Sankirtan Movement in Progress In Navadwip, West Bengal in 16th Century
Sankirtan Movement in Progress In Navadwip, West Bengal in 16th Century

Religion is something divine for many of the people living on the planet earth and that is why Marx called it the opium of the masses. India is no exception where most of us are more or less religious whether we work as scientists or pull a rickshaw (though in recent years there has been a spurt in religious fundamentalism all over the world). India being the cradle of various religions has been a bastion and source of Hinduism since times immemorial. Like all other religions whether old or new, places inhabit significant place in Hindu belief system. I remember my grandmother telling me of my great grandmother last wishes to cross the bridge to the other world in Kashi (modern day Varanasi) or Mathura. Probably Kashi and Mathura are sacred places every devout Hindu person would like to visit once in life. My great grandmother did her part and lived in Kashi for more than 6 months before she died on the banks of river Ganga. My mother tells me that this was just few months before I arrived into this world.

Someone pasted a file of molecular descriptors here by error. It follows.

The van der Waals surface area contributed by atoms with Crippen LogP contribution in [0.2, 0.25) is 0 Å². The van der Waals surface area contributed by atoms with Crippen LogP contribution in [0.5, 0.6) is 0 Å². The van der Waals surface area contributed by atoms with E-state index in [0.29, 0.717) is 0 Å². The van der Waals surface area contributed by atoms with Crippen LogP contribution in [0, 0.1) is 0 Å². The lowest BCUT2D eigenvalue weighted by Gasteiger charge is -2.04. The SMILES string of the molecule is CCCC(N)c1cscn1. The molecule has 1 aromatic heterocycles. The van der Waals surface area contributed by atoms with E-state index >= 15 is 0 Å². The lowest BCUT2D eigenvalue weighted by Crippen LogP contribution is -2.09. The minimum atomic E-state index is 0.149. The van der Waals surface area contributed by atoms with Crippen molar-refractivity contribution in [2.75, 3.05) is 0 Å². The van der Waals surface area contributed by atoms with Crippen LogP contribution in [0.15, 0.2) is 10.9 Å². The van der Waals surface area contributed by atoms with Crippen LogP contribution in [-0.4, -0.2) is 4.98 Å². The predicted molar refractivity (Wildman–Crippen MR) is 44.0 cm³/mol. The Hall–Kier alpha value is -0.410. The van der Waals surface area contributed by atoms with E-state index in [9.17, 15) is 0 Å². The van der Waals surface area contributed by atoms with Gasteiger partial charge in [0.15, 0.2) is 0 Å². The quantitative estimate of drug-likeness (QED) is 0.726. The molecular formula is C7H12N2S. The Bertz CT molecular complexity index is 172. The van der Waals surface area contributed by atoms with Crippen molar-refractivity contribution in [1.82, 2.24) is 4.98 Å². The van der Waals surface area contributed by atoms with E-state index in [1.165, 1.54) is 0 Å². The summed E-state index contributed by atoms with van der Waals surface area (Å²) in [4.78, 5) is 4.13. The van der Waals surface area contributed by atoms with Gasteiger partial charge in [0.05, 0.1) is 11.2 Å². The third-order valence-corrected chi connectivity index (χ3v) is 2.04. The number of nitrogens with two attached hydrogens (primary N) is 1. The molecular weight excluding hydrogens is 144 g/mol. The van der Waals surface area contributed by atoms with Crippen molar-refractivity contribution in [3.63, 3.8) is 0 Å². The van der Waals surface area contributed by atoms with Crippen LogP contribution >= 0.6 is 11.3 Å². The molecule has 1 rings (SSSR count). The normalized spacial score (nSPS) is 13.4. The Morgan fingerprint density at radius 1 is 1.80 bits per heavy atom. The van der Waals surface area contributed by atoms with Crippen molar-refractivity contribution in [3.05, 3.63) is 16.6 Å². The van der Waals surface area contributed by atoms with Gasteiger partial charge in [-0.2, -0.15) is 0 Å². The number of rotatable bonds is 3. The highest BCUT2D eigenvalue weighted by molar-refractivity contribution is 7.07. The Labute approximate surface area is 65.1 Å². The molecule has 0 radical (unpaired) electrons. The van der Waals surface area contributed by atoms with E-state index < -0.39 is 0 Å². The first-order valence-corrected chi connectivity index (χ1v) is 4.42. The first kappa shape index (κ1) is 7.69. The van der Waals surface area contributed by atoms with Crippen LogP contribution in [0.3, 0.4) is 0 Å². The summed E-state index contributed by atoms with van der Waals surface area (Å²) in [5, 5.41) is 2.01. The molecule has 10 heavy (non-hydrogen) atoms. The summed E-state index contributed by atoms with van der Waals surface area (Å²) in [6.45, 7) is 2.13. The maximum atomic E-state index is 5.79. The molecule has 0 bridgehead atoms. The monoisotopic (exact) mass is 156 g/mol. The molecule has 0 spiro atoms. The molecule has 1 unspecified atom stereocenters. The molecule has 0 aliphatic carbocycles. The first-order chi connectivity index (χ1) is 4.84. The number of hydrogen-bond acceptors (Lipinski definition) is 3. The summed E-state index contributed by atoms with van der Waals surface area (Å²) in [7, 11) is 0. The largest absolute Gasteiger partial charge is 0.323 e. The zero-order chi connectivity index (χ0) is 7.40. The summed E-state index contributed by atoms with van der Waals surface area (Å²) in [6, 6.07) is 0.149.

I never had the calling or the chance to visit any of these places till I made that train journey from Delhi. It was a wintery morning of 2007 in Taj express train from Delhi going back to Agra where I had my first tete-a-tete with some unusual Krishna devotees. These devotees clad in white Sarees and Dhotis together with sacred mark of sandalwood paste on their foreheads were going to Mathura and were mostly from outside India (mostly from Europe, Latin America and Australia). One of them offered me a book on Krishna for which I contributed some money. In the meanwhile I told them that professionally I am a linguist learning to specialize in teaching Hindi as a second or foreign language. We exchanged emails addresses and soon they left for their destination with the arrival of vendors of Brijvaasi PeRaa (a famous brand of sweets made from milk) at Mathura railway junction. Mathura being the land of lord Krishna is a corner occupying a mystical place among Krishna devotees from around the world. Moreover Mathura district in the Indian state of Uttar Pradesh is home to various places associated with lord Krishna like Vrindavan, Govardhan, Barsana, Gokul, Mahaban,Nandgaon etc.

Months passed and I almost forgot about that encounter and visiting Mathura appeared least in my thoughts. But on one good day of January 2008, I received an email from one of the devotees asking me to come to Vrindavan to teach Hindi to some of the Krishna devotees from abroad staying there. I accepted the offer. In February we arranged for the first class of Hindi at Vrindavan. I had never been to Vrindavan before, therefore my anxiety was evident. I took the UP roadways bus to Mathura from Agra and embarked on a very different sort of pilgrimage.